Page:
“For me, the relationship between architecture and furniture design has always been pivotal to my creative process; right from the moment when I fully understood that the fundamental architectural principles of function, proportion and beauty applied to other design disciplines” Daniel Boddam
On honeymoon in Rome, Sydney-based architect Daniel Boddam and his photographer wife Kelly visited the Pantheon. It was here, and while visiting other monumental buildings in Europe and the Americas, Daniel began thinking about how he could translate ancient architecture into a modern furniture collection.
“I was just looking at simple principles and ideas and not trying to be too mimicry or esoteric. This really informed my design language for the collection,” Daniel says.
Daniel’s induction to architecture and furniture design began as a child; with both parents successful architects. He grew up surrounded by iconic pieces by Le Corbusier and Mies van der Rohe. “I used to play hide and seek under the Mackintosh chair,” Daniel says. Desiring a career in furniture design and discovering that all his favourite designers were architects, Daniel followed suit by studying architecture and later working with his father’s firm. After working in Europe, Daniel took over the practice and today the Daniel Boddam studio, practices a philosophy of “considered simplicity” with its residential projects.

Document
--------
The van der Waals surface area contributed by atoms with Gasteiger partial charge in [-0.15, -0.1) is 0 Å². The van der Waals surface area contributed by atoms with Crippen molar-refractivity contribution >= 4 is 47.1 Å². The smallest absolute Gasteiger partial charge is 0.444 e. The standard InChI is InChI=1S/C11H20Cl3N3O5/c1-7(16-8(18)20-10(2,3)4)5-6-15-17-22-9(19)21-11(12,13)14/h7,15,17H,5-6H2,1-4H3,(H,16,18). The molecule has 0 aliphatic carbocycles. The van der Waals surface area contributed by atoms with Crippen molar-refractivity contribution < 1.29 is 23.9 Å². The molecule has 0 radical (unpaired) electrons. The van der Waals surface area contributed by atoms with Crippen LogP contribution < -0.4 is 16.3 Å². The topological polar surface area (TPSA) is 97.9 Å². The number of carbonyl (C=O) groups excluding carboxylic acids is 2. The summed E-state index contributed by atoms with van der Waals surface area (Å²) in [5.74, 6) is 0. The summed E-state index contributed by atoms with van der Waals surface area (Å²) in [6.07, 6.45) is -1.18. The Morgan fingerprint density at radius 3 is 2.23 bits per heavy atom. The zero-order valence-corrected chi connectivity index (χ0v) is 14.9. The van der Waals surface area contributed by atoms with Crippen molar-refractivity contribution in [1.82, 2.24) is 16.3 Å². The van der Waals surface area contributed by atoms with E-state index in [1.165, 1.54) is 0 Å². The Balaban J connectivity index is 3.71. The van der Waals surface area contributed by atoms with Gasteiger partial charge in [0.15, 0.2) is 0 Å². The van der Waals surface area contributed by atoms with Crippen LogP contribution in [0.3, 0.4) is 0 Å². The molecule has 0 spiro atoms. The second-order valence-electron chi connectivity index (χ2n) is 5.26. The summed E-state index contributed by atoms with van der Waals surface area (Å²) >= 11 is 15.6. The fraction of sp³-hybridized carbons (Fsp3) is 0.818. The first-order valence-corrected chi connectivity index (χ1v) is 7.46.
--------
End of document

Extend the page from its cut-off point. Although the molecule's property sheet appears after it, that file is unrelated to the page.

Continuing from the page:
Boddam’s first furniture collection, Monument, is inspired by the buildings he visited on his honeymoon, as well as sculptural art – another of his passions. The collection features a dining table, a coffee table and chairs, each available in a curated range of natural materials and finishes. With its American oak base supporting a mild steel mid-section and a marble tabletop, the M dining, side and low coffee tables echo the pyramidal form of the El Castillo in Mexico but also the sculptural works of Constantin Brâncuși, (Daniel’s favourite sculptor). The M coffee table is a simple single mass with voids – on one side, steps are carved out and on the other, a nook for books and objects. The M chair’s essence was drawn from the Greek Parthenon, with its tapered columns replicated in the legs, creating a sense of light elegance. While there are only a few pieces in the range currently, the versatility in the materials allows the collection to translate to many different environments.